The Marshmallow Test
W&D wonders how he would have acted. If, when aged about four and a half, he was offered a choice.
- One marshmallow now; or
- Two marshmallows in 15 minutes
The object of the real exercise, a Stanford experiment by psychologist Walter Mischel some years ago, was to test for delayed gratification.
Work with W&D on this.
Essentially, the children were given the choice. Each was presented with a marshmallow on a plate. And was offered one marshmallow to eat now, but if he/she waited 15 minutes without giving in to temptation, he/she would be rewarded with a second marshmallow.
One third immediately ate the first marshmallow. One third tried to wait and failed. And one third successfully waited and thus also had the second marshmallow.
Those results were not really surprising. What was surprising was the results of assessments years later, in a series of follow-up studies.
The results of the follow-up tests showed that those children who delayed their gratification grew up to have higher self-esteem, did better academically; and were more resilient, had lower levels of substance abuse, lower likelihood of obesity and better social skills than those who did not*.
W&D's point is, of course, all about self-discipline. There are two aspects to this.
Firstly, the postponement of current consumption in return for a bigger future reward is a sound strategy. This is a core tenet of investing for retirement (or anything else for that matter). But the real story is how different in later life were those children who chose delayed gratification.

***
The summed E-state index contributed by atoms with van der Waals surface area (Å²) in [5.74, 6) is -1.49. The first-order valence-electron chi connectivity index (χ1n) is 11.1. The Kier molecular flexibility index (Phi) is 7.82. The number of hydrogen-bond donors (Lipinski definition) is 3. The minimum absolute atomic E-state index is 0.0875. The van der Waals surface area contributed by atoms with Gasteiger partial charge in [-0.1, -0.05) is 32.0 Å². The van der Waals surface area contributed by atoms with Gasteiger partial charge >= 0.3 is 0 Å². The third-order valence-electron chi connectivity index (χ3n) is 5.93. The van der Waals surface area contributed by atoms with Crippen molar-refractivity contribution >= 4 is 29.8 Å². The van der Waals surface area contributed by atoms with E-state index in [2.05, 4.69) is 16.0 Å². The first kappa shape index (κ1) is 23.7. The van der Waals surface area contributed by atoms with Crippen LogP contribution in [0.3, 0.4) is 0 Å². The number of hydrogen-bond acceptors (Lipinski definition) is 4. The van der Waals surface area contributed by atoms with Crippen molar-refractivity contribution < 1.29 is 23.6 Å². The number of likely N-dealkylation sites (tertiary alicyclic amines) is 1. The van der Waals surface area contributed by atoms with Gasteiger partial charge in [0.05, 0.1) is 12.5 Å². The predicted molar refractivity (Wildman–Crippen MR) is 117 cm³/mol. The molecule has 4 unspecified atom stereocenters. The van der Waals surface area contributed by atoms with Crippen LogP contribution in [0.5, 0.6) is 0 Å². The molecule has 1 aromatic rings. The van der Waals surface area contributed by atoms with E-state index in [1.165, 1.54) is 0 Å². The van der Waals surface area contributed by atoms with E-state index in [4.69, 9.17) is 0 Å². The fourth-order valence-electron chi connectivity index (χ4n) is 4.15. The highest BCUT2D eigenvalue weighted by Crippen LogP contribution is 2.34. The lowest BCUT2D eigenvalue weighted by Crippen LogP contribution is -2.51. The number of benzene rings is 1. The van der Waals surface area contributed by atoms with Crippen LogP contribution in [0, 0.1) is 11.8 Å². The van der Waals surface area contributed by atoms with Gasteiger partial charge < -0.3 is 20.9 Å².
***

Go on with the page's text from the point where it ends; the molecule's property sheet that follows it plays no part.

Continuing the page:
(W&D could bounce up to the soap box and draw conclusions about the current Me Generation and how their desire for instant gratification will affect them in the future. But won't.)
Secondly, and less obviously, are the merits of resisting the desire to act now, in the face of a tempting item. Better to be patient.
All of this is a W&D long way to remind readers that just because you can do something, it doesn't mean you should do it. There are times to be patient and resist a desire to act.
In today's investment climate of a horribly overvalued market (with the latest profit forecasts the ASX200 is trading on a P/E of over 20!), some investors feel as though they need to do something in a rising market.
Err, like, what? Buy an overpriced security, where the opportunity for upside is limited but the scope for downside is larger. That is a decision with an asymmetrical payoff. The wrong way.
W&D's tip? Don't eat the first marshmallow.
*Readers should note that W&D has simplified the explanation. There is a great deal more to this research and the findings. And also the fact than an absence of self-discipline at a young age is not a sentence for a bad life ahead.